[Weapon 2] landed in a free-fall. Without the parachute operating, the timer did not initiate the bomb's high voltage battery ("trajectory arming"), a step in the arming sequence. While the Arm/Safe switch was in the "safe" position, it had become virtually armed because the impact of the crash had rotated the indicator drum to the "armed" position. But the shock also damaged the switch contacts, which had to be intact for the weapon to detonate. While Weapon 2 was not close to detonation, the fact that the physical impact of a crash could activate the same arming mechanism that had kept Weapon 1 safe showed the danger of such accidents.

In other words - the critical safety mechanism that prevented one bomb from detonating failed on the other bomb (and detonation of this bomb was avoided due to contingent features of the crash).


[2] More info on the incident:

Comment by matthew.vandermerwe on List of EA-related email newsletters · 2019-10-09T10:26:14.956Z · EA · GW

I would add Future Perfect, and Policy.AI (CSET's new AI policy newsletter)

Comment by matthew.vandermerwe on Are we living at the most influential time in history? · 2019-09-04T13:09:09.604Z · EA · GW
there are an expected 1 million centuries to come, and the natural prior on the claim that we’re in the most influential century ever is 1 in 1 million. This would be too low in one important way, namely that the number of future people is decreasing every century, so it’s much less likely that the final century will be more influential than the first century. But even if we restricted ourselves to a uniform prior over the first 10% of civilisation’s history, the prior would still be as low as 1 in 100,000. 

Half-baked thought: you might think that the very very long futures will mostly have been locked in very close to their start—i.e. that timescales for locking in the best futures are much much shorter than the maximum lifespan for civilisation. This would push you towards a prior over an even smaller chunk of the expected future.

Something like this view seems implicit in some ways of talking about the future, and feels plausible to me, though I’m not sure what the best arguments are.

Comment by matthew.vandermerwe on Which nuclear wars should worry us most? · 2019-06-18T14:57:01.697Z · EA · GW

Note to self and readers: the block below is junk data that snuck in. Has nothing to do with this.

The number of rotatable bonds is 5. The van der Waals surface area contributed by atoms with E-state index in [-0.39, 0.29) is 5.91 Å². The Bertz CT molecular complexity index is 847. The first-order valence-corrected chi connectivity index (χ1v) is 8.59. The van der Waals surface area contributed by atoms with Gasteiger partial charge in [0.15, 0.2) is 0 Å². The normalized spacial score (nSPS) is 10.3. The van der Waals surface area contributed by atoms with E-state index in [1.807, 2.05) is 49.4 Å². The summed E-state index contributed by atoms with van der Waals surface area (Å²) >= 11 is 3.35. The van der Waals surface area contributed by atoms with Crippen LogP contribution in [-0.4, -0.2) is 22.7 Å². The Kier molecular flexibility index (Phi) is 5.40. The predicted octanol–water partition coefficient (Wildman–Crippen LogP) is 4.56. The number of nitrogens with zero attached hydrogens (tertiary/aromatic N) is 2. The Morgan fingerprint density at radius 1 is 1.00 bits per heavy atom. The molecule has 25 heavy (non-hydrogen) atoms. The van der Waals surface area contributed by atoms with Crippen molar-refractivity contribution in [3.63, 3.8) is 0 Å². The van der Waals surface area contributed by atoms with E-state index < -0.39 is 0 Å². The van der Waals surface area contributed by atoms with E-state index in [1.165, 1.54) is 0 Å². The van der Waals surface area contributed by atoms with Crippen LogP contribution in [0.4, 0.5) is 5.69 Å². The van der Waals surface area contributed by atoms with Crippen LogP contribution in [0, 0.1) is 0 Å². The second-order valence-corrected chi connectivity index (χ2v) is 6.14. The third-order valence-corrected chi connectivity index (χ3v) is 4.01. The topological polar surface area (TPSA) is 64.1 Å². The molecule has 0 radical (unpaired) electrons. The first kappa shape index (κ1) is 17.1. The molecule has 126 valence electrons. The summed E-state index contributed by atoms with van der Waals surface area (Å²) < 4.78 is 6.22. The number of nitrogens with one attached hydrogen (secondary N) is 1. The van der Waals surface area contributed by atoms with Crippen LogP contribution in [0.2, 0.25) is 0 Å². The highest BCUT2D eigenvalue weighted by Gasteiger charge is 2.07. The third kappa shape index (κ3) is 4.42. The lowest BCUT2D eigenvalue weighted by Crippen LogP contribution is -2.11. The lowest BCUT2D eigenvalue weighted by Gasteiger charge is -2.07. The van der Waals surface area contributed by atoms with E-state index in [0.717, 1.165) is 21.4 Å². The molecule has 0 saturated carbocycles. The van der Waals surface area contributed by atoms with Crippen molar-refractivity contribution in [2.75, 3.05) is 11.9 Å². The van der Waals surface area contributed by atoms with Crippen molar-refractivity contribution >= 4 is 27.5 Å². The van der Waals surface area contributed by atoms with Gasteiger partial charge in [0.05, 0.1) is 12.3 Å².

I'm excited to read this series!

It would take a lot of nuclear weapons to produce nuclear winter climate effects, so if we’re particularly worried about nuclear winter, we should focus on nuclear exchange scenarios that would involve large nuclear arsenals.

I don't think this is quite right. Robock 2007 finds a severe nuclear winter effect from an exchange with just 100x 15kt bombs. AFAIK, the only country with an arsenal below that threshold today is North Korea, which would suggest that — on Robock's modelling at least—any bilateral exchange involving nuclear powers other than NK is large enough to pose a significant risk of nuclear winter.

Comment by matthew.vandermerwe on Alignment Newsletter One Year Retrospective · 2019-04-10T08:33:12.559Z · EA · GW

General comment: Huge fan of the newsletter, and think it's awesome you're doing this sort of review. I should also caveat that I'm not an AIS researcher, so not exactly target audience.

My first guess is that there's significant value in someone maintaining an open, exhaustive database of AIS research. My main uncertainty is whether you are the best positioned to do this as things ramp up. It is plausible to me that an org with a safety team (e.g. DeepMind/OpenAI) is already doing this in-house, or planning to do so. It's less clear that they would be willing to maintain a public resource. I'd want to verify this, and make sure that you're coordinating with them to avoid any unnecessary duplication. More broadly, these labs might have some good systems in place for maintaining databases of new research in areas with a much higher volume than AIS, so could potentially share some best-practices.

Comment by matthew.vandermerwe on Long-Term Future Fund: April 2019 grant recommendations · 2019-04-09T09:31:47.747Z · EA · GW

Thanks for clarifying, that seems reasonable.

FWIW I share the view that sending all 4 volumes might not be optimal. I think I'd find it a nuisance to receive such a large/heavy item (~3 litres/~2kg by my estimate) unsolicited.

Comment by matthew.vandermerwe on Long-Term Future Fund: April 2019 grant recommendations · 2019-04-08T13:31:35.982Z · EA · GW

$43/unit is still quite high - could you elaborate a bit more?